Is The Puppy Biting A Big Hole In Your Wallet?

Dogs cost money, that’s unavoidable. You can immediately save yourself some by getting a mongrel or adopting instead of buying pedigree, but if you’re reading this you might already be past that point. Don’t cut costs by giving your furry friend less, however. Instead, be smarter about what you get and where you get it from. Here’s how you make your dog a lot less demanding on your wallet.


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Ignore brand power

The biggest recurring expense is dog food. For one, buy it in bulk from now. If you have the space in the car, it saves you multiple trips which add up to more money spent over time. But beyond that, don’t be afraid of going for cheaper brands, either. Reading up on the nutrition, there are plenty do as much if not more for your dogs but without bringing the costs of brand power with them.


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The ever-growing pile of broken toys

Dogs do love their toys, and they need them, as well. They’re a vital part of play and spending any spare energy left over after their walk. They keep them from the furniture, too. However, most of them break easily as will tell you. Stop buying toys because they look cute or because they’re cheap. That will only resort in spending more later. Buy toys that last, first and foremost.


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Collateral damage

There’s also the point to consider that your dog is likely going to cost you by causing damage to property. Not only your own, but it might chew up a neighbor’s lawn ornament or leave teeth marks all over someone’s fence. Then you have to cough up some money. Living with an energetic dog takes effort, but you can stop them from getting too out of control. Invest in training classes or buy some low-carb treats and spend time training them to listen to commands yourself. If you have more control over them, you can stop them from causing said collateral damage.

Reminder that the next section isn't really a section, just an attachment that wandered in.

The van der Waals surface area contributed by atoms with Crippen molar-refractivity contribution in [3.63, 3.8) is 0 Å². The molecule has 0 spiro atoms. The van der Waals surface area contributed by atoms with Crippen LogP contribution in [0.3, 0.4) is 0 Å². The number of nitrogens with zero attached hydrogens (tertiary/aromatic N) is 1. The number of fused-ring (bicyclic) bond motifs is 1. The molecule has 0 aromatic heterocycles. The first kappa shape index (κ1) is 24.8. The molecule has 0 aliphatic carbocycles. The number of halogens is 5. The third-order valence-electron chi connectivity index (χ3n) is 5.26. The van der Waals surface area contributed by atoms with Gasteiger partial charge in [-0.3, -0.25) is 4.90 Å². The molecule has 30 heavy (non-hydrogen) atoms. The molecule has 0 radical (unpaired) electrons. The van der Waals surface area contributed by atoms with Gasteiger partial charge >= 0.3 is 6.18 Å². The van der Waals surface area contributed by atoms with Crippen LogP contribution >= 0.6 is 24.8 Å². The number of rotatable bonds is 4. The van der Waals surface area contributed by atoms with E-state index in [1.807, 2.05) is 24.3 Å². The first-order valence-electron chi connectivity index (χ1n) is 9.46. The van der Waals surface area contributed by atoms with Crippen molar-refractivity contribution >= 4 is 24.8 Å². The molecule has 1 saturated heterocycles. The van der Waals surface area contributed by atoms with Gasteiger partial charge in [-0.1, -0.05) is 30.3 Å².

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Get used to grooming

Pet groomers might save you time when you need it, but if you have the time, you should be grooming the dog yourself. has tips on just how you can do that. Plus, there’s no-one the dog will trust more than you. If you’ve trained them well, you’re not going to see any of the struggling or even biting that groomers might have to deal with.


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Be smart with their health

It might sound hard, but you might be able to get away with calling the vet less often than not. Be aware of symptoms that merit a warning sign and always call up the office to hear what to do if they’ve eaten something that’s dangerous. But be aware that the majority of dog health concerns tend to pass themselves with time. Otherwise, you should save by buying medicine like flea treatments and healthy foods from places other than the vets. They might be an essential service for the dog’s health but they almost always overcharge on medication you can buy elsewhere.

Of course, there will always be unexpected costs no matter what you do. It’s a good idea to set up a “doggy emergency” fund of a thousand or two, building it up over time so that no unexpected expenses take a big bite out of your finances.


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